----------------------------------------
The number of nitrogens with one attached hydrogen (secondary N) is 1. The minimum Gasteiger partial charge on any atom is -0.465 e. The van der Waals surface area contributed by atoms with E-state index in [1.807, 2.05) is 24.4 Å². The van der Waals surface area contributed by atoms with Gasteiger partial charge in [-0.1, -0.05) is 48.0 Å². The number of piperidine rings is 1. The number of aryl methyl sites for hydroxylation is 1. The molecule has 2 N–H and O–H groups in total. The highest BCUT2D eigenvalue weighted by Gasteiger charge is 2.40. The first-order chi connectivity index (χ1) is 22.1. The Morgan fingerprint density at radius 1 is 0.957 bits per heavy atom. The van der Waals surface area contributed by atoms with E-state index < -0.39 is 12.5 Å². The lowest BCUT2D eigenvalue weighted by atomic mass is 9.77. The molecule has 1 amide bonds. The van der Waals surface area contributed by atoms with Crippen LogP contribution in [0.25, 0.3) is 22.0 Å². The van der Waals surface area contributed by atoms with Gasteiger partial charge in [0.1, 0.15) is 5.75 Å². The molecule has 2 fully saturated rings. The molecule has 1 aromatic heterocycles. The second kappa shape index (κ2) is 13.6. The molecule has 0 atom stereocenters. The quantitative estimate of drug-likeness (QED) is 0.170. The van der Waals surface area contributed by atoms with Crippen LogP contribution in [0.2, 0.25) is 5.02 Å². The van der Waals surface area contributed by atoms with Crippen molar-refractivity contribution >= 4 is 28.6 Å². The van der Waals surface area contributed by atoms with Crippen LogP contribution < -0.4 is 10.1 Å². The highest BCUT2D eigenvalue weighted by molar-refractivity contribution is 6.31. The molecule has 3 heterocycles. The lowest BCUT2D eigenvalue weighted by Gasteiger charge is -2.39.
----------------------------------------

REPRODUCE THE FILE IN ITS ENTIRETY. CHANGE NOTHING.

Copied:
The number of nitrogens with one attached hydrogen (secondary N) is 1. The minimum Gasteiger partial charge on any atom is -0.465 e. The van der Waals surface area contributed by atoms with E-state index in [1.807, 2.05) is 24.4 Å². The van der Waals surface area contributed by atoms with Gasteiger partial charge in [-0.1, -0.05) is 48.0 Å². The number of piperidine rings is 1. The number of aryl methyl sites for hydroxylation is 1. The molecule has 2 N–H and O–H groups in total. The highest BCUT2D eigenvalue weighted by Gasteiger charge is 2.40. The first-order chi connectivity index (χ1) is 22.1. The Morgan fingerprint density at radius 1 is 0.957 bits per heavy atom. The van der Waals surface area contributed by atoms with E-state index < -0.39 is 12.5 Å². The lowest BCUT2D eigenvalue weighted by atomic mass is 9.77. The molecule has 1 amide bonds. The van der Waals surface area contributed by atoms with Crippen LogP contribution in [0.25, 0.3) is 22.0 Å². The van der Waals surface area contributed by atoms with Gasteiger partial charge in [0.1, 0.15) is 5.75 Å². The molecule has 2 fully saturated rings. The molecule has 1 aromatic heterocycles. The second kappa shape index (κ2) is 13.6. The molecule has 0 atom stereocenters. The quantitative estimate of drug-likeness (QED) is 0.170. The van der Waals surface area contributed by atoms with Crippen LogP contribution in [0.2, 0.25) is 5.02 Å². The van der Waals surface area contributed by atoms with Crippen molar-refractivity contribution >= 4 is 28.6 Å². The van der Waals surface area contributed by atoms with Crippen LogP contribution < -0.4 is 10.1 Å². The highest BCUT2D eigenvalue weighted by molar-refractivity contribution is 6.31. The molecule has 3 heterocycles. The lowest BCUT2D eigenvalue weighted by Gasteiger charge is -2.39.